Even with sharp knives, and four of them, in both jointer and planer, I have found I can only reliably dimension down to a certain point, beyond which I proceed at my peril. My shoebox Makita planer, given the high rpm, sharp knives and a shorter distance between the cutter head and the infeed/outfeed rollers, can obtain a slightly better finish, tighter to desired final dimension, than can the bigger planer, but I am still limited to dimensioning down to about 1/8" overside in a given dimension. Tear out, when it occurs, can pull fibers from nearly 1/16" into a surface, so if I want to be confident of obtaining a clean surface, I have to allow for that in the planing.

I've learned about this matter the hard way in the past, having to take some parts below intended dimension so as to produce a clean surface afterwards. I wanted to avoid that outcome this time around, and I have found that the tool that helps get me there is the FZ-5V milling machine with helical shell mill. Even longer pieces can be adequately supported and worked from each end to produce a flat surface.


Another view:
















A close -up shows the fine slices that can be removed, a layer at a time until a clean surface is left, with one round or two of final planing or super-surfacing remaining:


Above is a skimming pass taken closer to the dimension, though at other times I will mill off 1/16" or more. Generally speaking, it's not at all the type of milling, the heavier stock hogging, that one can undertake on the planer or the shaper. After all, we're talking about a 4 hp spindle, not an 11 hp one.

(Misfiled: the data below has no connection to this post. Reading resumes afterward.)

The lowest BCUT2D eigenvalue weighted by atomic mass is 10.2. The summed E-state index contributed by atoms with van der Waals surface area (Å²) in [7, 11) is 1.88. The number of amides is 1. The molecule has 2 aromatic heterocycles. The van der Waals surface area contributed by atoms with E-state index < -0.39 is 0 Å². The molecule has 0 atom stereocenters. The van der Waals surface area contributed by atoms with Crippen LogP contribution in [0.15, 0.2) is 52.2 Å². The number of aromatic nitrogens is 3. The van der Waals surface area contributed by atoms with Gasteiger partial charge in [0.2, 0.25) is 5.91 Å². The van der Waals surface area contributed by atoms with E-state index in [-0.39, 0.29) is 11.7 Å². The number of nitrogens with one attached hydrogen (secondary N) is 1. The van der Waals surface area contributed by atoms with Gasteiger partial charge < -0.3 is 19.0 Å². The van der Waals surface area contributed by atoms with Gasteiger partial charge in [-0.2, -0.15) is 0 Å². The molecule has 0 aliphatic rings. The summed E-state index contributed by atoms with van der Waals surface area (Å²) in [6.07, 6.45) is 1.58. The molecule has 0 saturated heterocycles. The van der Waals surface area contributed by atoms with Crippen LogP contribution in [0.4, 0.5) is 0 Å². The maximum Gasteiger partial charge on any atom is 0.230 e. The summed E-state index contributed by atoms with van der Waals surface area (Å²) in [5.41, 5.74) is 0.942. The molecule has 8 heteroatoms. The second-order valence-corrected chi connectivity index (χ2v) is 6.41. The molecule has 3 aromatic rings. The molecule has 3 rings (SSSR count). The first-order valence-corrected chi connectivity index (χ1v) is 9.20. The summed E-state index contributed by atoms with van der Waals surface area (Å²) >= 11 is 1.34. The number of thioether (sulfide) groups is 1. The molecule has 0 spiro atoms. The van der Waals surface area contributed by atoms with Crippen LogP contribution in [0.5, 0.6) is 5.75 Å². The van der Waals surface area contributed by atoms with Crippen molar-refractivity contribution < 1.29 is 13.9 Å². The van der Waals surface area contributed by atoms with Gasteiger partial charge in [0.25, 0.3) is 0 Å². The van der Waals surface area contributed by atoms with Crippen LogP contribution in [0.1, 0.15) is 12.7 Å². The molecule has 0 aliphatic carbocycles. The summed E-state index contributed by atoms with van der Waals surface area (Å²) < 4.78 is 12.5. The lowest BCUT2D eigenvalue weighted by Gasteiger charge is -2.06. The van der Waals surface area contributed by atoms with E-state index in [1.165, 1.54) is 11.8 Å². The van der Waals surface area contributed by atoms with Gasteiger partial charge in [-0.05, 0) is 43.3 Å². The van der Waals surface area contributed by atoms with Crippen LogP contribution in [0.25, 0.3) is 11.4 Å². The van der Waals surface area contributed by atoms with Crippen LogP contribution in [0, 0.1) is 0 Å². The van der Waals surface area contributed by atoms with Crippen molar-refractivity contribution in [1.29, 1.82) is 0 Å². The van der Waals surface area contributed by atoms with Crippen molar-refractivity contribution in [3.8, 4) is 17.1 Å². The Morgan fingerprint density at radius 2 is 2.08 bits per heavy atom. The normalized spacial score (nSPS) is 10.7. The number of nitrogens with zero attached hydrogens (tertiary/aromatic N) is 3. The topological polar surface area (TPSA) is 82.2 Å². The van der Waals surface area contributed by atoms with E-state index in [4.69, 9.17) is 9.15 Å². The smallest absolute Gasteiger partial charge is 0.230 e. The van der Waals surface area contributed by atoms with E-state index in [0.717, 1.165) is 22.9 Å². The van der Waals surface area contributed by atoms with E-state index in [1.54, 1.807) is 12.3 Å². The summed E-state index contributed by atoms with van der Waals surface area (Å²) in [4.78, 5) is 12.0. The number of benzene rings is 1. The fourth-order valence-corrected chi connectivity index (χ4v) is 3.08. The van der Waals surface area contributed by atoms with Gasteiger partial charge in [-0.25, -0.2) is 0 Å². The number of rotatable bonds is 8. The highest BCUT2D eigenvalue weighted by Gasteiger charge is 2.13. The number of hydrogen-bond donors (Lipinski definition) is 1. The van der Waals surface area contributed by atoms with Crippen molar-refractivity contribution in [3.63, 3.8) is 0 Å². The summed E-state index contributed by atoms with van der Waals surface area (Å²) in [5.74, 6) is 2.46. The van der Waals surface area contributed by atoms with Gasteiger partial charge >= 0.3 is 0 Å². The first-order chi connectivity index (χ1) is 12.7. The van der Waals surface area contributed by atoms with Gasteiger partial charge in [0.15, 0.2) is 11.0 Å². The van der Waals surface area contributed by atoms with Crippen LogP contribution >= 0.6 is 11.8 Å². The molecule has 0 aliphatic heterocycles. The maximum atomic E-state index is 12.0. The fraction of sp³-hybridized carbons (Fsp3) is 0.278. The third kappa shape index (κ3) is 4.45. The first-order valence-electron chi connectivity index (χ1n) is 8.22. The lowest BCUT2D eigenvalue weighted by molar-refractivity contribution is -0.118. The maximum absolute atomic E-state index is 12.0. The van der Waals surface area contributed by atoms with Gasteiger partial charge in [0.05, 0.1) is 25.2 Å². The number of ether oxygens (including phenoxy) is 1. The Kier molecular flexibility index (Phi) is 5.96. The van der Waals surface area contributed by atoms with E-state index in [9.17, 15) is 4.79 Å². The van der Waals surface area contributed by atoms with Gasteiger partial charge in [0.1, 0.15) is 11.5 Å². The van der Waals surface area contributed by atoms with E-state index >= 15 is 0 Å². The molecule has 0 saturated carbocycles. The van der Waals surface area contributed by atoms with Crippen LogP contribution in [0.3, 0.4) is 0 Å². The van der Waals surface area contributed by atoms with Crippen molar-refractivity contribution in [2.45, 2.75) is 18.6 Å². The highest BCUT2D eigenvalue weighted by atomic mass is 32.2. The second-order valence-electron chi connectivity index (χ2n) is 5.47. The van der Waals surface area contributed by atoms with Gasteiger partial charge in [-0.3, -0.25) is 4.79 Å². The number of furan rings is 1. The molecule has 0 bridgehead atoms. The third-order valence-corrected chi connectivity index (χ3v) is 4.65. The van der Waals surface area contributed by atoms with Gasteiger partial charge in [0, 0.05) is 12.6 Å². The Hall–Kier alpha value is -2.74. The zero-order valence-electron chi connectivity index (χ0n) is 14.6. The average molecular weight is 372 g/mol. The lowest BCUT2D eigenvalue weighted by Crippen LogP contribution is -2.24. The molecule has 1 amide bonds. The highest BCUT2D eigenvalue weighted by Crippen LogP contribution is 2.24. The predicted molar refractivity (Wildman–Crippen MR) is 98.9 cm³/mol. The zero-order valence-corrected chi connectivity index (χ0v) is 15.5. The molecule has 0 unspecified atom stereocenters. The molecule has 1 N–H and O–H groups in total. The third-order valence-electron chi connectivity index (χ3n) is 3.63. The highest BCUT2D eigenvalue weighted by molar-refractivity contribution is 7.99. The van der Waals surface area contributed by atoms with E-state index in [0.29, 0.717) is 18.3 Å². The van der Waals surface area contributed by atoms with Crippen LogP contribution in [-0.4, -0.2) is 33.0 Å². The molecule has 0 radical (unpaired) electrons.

With these particular sticks, their final form was to be an inverted 'T' section, so in an effort to guard against unwarranted wood movement after the waste strips were ripped from the blanks to produce the 'T', I left the stock oversize in every critical dimension prior to doing the rip cuts:


I'll let the stock settle for a day or two before milling to final shape. The excess thickness in every dimension should allow me to realize the ideal stick hidden within - all being well also at dimension and straight and square. There is the ideal and then there is the reality. Just trying to shorten the gap between those two states.

Here are the short side pieces (top), with the pillow block stock (bottom) also being worked, step by step, down to the line:


It's certainly not a quick process to mill the stock in this manner, as the amounts taken per pass are rather modest, but it has allowed me to obtain clean surfaces without tear out, getting closer and closer to dimension, and that is really all that matters to me.

All for today- thanks for visiting! On to post 11.

Monday, November 16, 2015

A Ming-Inspired Cabinet (9)

While I'm letting most of the bubinga for this project sit for the next few days, and with more bubinga about to get shipped out to me I am holding off on any more rough stock breakdown for the time being.

I thought it would be worth exploring what sort of job the Zimmermann FZ-5V would do with its helical shell mill. A few people have been letting me know over the past couple of weeks that they are interested to see how I make use of the mill, so here goes 'part 1' in that regard.